It seems that I am always reading about the state universities having to increase their tution because of the state's budget deficits. This is what happens when countries start living beyond their means and borrow 40c on top of every dollar they spend. Unfortunately it's the recipe for Decline.

$200,000.00 Pre-Tax Income
$(66,000.00) Federal Taxes (33% bracket)
$(6,621.60) SS (6.2%) Future, 4.2% now
$(2,900.00) Med (1.45%)
$(12,000.00) St Taxes (6%), Est could be higher/lower

$112,478.40 Est. After-Tax Cash Flow not incl. deductions, etc

Does not factor in health, life, disability, mal-practice, liability insurance either. Just be realistic about how much you'll bring home because rates are projected to go up in the future for high earners leaving you with less to pay off that debt. Depressing - I know.

Chris, keep in mind how tax brackets work - you don't pay 33% on 100% of the income, just on 100% of the income above a certain amount, that excluded amount being taxed at lower (also bracketed) rates. Also, student loan interest is deductible.


Student loan interest is only deductible up to $2,500 and only if you make below a certain amount of money -- maybe $100K, I don't know the exact figure.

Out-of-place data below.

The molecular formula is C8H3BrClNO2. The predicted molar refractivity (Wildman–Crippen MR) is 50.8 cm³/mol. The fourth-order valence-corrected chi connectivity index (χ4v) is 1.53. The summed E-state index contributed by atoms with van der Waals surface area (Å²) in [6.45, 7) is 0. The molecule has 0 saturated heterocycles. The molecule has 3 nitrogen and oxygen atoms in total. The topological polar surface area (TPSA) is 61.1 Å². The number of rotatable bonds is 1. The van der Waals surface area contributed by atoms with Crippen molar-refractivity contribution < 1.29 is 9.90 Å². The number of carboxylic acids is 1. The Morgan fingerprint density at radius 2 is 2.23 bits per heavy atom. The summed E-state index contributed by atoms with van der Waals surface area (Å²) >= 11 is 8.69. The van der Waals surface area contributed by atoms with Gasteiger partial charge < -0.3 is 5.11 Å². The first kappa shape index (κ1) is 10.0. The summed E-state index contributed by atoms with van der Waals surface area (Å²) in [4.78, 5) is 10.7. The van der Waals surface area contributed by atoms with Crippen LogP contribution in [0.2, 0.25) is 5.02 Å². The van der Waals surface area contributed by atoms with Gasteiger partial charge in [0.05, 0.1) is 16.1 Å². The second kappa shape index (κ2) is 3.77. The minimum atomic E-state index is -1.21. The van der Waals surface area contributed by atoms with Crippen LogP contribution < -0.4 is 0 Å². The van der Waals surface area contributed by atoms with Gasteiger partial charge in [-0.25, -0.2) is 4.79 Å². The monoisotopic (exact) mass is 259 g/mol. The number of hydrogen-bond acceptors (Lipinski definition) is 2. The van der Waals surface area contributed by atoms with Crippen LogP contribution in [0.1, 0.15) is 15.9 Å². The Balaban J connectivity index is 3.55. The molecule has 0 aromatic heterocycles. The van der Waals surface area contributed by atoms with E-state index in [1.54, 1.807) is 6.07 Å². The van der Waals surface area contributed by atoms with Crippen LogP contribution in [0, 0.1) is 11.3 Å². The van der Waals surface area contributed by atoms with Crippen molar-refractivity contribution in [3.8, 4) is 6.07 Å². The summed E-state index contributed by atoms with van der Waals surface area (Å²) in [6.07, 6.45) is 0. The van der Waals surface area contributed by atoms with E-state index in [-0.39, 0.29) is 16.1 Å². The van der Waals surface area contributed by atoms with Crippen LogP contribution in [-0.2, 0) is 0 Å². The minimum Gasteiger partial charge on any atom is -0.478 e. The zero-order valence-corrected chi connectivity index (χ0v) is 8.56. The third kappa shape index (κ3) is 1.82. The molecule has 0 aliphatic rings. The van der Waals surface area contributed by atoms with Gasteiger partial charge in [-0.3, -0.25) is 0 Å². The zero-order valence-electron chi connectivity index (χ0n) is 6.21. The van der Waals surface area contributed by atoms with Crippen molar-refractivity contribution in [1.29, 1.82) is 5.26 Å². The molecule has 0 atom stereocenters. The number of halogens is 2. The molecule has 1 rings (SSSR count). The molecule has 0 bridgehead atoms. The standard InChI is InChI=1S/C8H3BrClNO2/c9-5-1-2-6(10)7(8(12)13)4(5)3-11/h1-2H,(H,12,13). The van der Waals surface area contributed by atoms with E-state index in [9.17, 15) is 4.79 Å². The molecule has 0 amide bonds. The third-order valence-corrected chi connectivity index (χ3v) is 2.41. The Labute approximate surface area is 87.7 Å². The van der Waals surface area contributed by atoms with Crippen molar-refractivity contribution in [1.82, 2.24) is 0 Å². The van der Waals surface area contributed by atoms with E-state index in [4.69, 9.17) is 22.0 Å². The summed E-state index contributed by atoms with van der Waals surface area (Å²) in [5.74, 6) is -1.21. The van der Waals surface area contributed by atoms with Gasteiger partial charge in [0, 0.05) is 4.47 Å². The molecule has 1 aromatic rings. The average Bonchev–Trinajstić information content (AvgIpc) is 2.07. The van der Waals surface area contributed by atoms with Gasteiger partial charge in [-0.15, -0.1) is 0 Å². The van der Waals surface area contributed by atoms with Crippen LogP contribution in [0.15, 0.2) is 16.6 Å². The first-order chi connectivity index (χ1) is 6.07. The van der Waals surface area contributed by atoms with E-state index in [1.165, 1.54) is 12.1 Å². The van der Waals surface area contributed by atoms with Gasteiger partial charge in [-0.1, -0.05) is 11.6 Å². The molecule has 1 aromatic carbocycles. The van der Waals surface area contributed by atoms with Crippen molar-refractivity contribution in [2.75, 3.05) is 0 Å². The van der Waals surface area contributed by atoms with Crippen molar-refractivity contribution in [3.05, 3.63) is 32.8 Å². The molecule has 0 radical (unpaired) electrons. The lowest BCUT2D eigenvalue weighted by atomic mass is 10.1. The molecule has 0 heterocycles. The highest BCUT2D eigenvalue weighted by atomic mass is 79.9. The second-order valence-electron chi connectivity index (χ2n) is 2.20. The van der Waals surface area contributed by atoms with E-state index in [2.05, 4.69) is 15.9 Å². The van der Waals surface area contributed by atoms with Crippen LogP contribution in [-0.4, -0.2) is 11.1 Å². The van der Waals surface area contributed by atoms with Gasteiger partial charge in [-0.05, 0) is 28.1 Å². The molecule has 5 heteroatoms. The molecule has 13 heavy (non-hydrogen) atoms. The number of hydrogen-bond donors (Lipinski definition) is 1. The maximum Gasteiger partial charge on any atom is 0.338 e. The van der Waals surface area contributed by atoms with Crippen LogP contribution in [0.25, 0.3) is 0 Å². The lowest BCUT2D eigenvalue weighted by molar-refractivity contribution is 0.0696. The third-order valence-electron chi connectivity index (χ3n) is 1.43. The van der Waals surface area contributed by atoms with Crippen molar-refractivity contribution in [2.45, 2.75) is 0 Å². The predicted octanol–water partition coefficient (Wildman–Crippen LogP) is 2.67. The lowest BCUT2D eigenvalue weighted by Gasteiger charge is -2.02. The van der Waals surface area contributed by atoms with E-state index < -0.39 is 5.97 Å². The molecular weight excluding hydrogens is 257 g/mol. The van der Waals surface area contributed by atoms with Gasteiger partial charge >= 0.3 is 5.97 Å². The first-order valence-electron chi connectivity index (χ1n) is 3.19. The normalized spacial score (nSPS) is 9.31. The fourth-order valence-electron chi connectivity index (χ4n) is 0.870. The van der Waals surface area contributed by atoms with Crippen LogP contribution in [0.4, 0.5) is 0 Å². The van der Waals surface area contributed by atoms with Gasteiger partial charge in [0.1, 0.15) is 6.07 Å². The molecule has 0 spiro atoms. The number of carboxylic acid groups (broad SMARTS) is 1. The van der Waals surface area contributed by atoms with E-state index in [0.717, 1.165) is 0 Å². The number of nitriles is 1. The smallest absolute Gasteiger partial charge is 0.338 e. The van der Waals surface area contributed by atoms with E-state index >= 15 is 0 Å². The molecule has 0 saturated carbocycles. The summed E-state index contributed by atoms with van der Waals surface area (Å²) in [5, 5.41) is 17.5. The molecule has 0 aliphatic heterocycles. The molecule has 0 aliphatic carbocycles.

Regardless, MA won't be able to deduct his student loan interest.

Thanks for all the suggestions. Carnegie said something like "put all your eggs in one basket, and watch that basket very closely." I have had many people discourage me from getting my master's in Ethics, and also about going after dual specialties. Honestly, doctors make good money. In fact, looking at Chris' post, (adjusting for the fact that 33% tax is NOT for the entire $200k, and loan repayment/house/etc are tax deductable), a take home in the range of $100k is GREAT. If I could do what I want without working myself to the bone, and make that much, I am set! I could make $500k doing surgery, but I don't want to. Not my style. In fact if I make the EXACT same amount of money, but get to sit on ethics boards, round as a clinical ethicist, etc, then losing that year's wages was worth it.

And about money not being a barrier, I stand by my statement. The problem is that people have unrealistic expectations and leverage future earnings/effort for present enjoyment. I know plenty of schoolmates $100k in debt who partied and "enjoyed" college, and now have degrees that earn them around $50k at the only job they could manage to get, doing whatever pays the bills. I am working my butt off, borrowing money to afford the opportunity to work my butt off, for a job I know I will enjoy, will always be available, and pays enough to provide for my family and enjoy my time off.

So if you know what you want to do, and someone says it's expensive, ask, "what can I do now to afford it." Work part time, intern, save up, scholarship, etc. If that's not enough borrow consciously and treat it like a job while you are in school, get that job you want, enjoy your work, pay off that debt.